Twists and turns of Africa

As I have been stating on more than one occasion, I have been developing a love affair with Uganda and all that it has brought into my life and before my eyes.

I have made conections with a multitude of people, and feel blessed to have so many dear friends around me, especially given that I am only just entering my fourth month here.

It  has been such a joy, especially after some turbulent times in work situations, to experience yoga on the hill at sundown, to share supper with a friend and his sons, to sit on the veranda of a South African friend’s and partake in a Braii amongst friends, to go and dance and soak up art and culture with my Ugandan friends, to meander around markets and start to finally get offered items at their actual prices rather than the mzungu price, to zip around town on the back of a boda with the wind in my hair and the sun on my face, to listen to beautiful music whilst I watch the birds overhead as I sit on the rooftop of my apartment, and so on.  Let alone to consider all of the amazing trips I have been so lucky to have already been on, with relative ease of last-minute decision making and minimal costs.

However, when illnes strikes, all of this fades into the background.

Almost two months ago, I had begun to feel flu-like symptoms, most noticeably throat pain and lethargy. I have not been taking prophylactics (anti-malarials) as it is not in line with my health views, to put chemicals like this into my body long-term.  I have been using alternative medicine however, and it is my firm belief that this is the reason why, in the whole time I have been here, I have not had more than 5 mosquito bites.  Hard to believe when I look at my counterparts, but it is the truth.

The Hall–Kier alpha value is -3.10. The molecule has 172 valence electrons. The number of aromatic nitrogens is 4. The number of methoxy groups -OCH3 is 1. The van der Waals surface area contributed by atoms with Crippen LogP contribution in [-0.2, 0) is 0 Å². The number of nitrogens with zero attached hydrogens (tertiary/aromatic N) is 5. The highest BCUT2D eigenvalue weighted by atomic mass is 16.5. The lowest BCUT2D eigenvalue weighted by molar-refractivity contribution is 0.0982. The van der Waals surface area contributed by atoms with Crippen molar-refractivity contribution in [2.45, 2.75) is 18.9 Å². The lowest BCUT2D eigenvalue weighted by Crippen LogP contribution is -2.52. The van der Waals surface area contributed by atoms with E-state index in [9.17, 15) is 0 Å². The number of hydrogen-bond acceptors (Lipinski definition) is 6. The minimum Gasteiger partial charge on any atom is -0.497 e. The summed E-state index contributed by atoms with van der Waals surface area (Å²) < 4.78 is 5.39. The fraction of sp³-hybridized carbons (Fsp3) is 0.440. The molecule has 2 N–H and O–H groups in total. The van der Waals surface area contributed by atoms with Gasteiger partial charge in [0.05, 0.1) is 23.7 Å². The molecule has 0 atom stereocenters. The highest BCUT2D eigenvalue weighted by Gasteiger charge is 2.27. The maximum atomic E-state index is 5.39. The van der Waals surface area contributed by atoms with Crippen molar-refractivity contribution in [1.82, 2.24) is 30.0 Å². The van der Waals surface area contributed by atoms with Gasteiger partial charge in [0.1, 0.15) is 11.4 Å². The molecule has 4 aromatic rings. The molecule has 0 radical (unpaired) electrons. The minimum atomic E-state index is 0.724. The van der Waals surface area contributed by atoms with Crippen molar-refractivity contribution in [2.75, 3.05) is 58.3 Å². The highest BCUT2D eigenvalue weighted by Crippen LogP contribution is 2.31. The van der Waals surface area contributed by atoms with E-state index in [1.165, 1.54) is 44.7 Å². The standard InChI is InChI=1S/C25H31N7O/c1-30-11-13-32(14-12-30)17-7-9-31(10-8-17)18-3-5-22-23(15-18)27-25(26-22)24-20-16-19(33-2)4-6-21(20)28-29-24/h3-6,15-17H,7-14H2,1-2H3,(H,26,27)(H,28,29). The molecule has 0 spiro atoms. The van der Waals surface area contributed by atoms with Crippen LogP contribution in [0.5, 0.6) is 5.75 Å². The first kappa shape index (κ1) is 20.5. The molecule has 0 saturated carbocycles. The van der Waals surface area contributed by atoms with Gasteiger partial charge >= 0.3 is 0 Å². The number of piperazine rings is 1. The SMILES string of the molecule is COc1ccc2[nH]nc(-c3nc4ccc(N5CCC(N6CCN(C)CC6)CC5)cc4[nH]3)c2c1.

Anyhow, my symptoms seemed to stick with me for more than a week and they began to worsen, most notably with an alternating high-fever and chills, be it day or night.  And I endured a multitude of other symptoms too, which I will not detail here.  After almost two weeks, I found myself on a playground duty in the hot sun, wearing a thickish jumper and feeling somewhat disorientated.  When one of my students came to question why on earth I was wearing such attire when it was actually quite hot, I suddenly realised my illness was much more severe than I had appreciated, and that I had actually been denying it, even to myself.  My housemate had known I felt unwell, but otherwise I had turned up to work each day and carried on my commitments and social meetings without saying a word.

In that encounter with my student, I suddenly felt the impact of what was actually my apparent situation and I sought help from my workplace to allow me to attend the next-door surgery immediately.  I had hoped that I would get some on-the-spot treatment and be ready to return to teach my next lesson within the hour.

That was not quite the case!